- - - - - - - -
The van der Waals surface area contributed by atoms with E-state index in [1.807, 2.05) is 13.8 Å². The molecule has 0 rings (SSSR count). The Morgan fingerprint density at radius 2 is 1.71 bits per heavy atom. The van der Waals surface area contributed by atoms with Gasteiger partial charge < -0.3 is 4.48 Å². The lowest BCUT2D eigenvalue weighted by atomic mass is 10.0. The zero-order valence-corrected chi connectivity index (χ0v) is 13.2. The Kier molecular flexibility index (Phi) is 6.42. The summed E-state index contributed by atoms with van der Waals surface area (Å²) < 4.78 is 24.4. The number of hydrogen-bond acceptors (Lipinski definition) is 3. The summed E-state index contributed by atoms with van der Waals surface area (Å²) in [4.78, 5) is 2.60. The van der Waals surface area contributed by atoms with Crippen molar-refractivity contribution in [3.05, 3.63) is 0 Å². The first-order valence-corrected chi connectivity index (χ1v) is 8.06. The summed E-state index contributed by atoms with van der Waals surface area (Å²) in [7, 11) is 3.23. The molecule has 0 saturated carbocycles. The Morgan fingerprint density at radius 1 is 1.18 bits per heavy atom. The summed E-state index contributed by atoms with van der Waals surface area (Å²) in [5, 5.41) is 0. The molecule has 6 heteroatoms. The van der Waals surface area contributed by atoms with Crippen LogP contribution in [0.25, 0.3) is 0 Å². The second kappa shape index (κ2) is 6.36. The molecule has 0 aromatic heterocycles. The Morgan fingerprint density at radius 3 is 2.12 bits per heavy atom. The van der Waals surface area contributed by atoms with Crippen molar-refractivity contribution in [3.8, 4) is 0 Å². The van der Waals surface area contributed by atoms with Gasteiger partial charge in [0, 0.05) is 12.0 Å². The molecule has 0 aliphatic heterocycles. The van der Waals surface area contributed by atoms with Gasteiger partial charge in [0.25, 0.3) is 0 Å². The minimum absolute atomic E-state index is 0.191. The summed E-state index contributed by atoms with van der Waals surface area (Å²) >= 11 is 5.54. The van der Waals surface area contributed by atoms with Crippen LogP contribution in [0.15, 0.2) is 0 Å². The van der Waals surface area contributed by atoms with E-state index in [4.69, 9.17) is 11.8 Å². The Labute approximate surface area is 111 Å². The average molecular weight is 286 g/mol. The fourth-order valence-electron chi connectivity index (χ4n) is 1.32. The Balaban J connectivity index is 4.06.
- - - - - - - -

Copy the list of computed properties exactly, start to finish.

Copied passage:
The van der Waals surface area contributed by atoms with E-state index in [1.807, 2.05) is 13.8 Å². The molecule has 0 rings (SSSR count). The Morgan fingerprint density at radius 2 is 1.71 bits per heavy atom. The van der Waals surface area contributed by atoms with Gasteiger partial charge < -0.3 is 4.48 Å². The lowest BCUT2D eigenvalue weighted by atomic mass is 10.0. The zero-order valence-corrected chi connectivity index (χ0v) is 13.2. The Kier molecular flexibility index (Phi) is 6.42. The summed E-state index contributed by atoms with van der Waals surface area (Å²) < 4.78 is 24.4. The number of hydrogen-bond acceptors (Lipinski definition) is 3. The summed E-state index contributed by atoms with van der Waals surface area (Å²) in [4.78, 5) is 2.60. The van der Waals surface area contributed by atoms with Crippen molar-refractivity contribution in [3.05, 3.63) is 0 Å². The first-order valence-corrected chi connectivity index (χ1v) is 8.06. The summed E-state index contributed by atoms with van der Waals surface area (Å²) in [7, 11) is 3.23. The molecule has 0 saturated carbocycles. The Morgan fingerprint density at radius 1 is 1.18 bits per heavy atom. The summed E-state index contributed by atoms with van der Waals surface area (Å²) in [5, 5.41) is 0. The molecule has 6 heteroatoms. The van der Waals surface area contributed by atoms with Crippen LogP contribution in [0.25, 0.3) is 0 Å². The second kappa shape index (κ2) is 6.36. The molecule has 0 aromatic heterocycles. The Morgan fingerprint density at radius 3 is 2.12 bits per heavy atom. The van der Waals surface area contributed by atoms with Crippen molar-refractivity contribution in [3.8, 4) is 0 Å². The van der Waals surface area contributed by atoms with Gasteiger partial charge in [0, 0.05) is 12.0 Å². The molecule has 0 aliphatic heterocycles. The van der Waals surface area contributed by atoms with Gasteiger partial charge in [0.25, 0.3) is 0 Å². The minimum absolute atomic E-state index is 0.191. The summed E-state index contributed by atoms with van der Waals surface area (Å²) >= 11 is 5.54. The van der Waals surface area contributed by atoms with Crippen LogP contribution in [0.15, 0.2) is 0 Å². The van der Waals surface area contributed by atoms with E-state index in [4.69, 9.17) is 11.8 Å². The Labute approximate surface area is 111 Å². The average molecular weight is 286 g/mol. The fourth-order valence-electron chi connectivity index (χ4n) is 1.32. The Balaban J connectivity index is 4.06.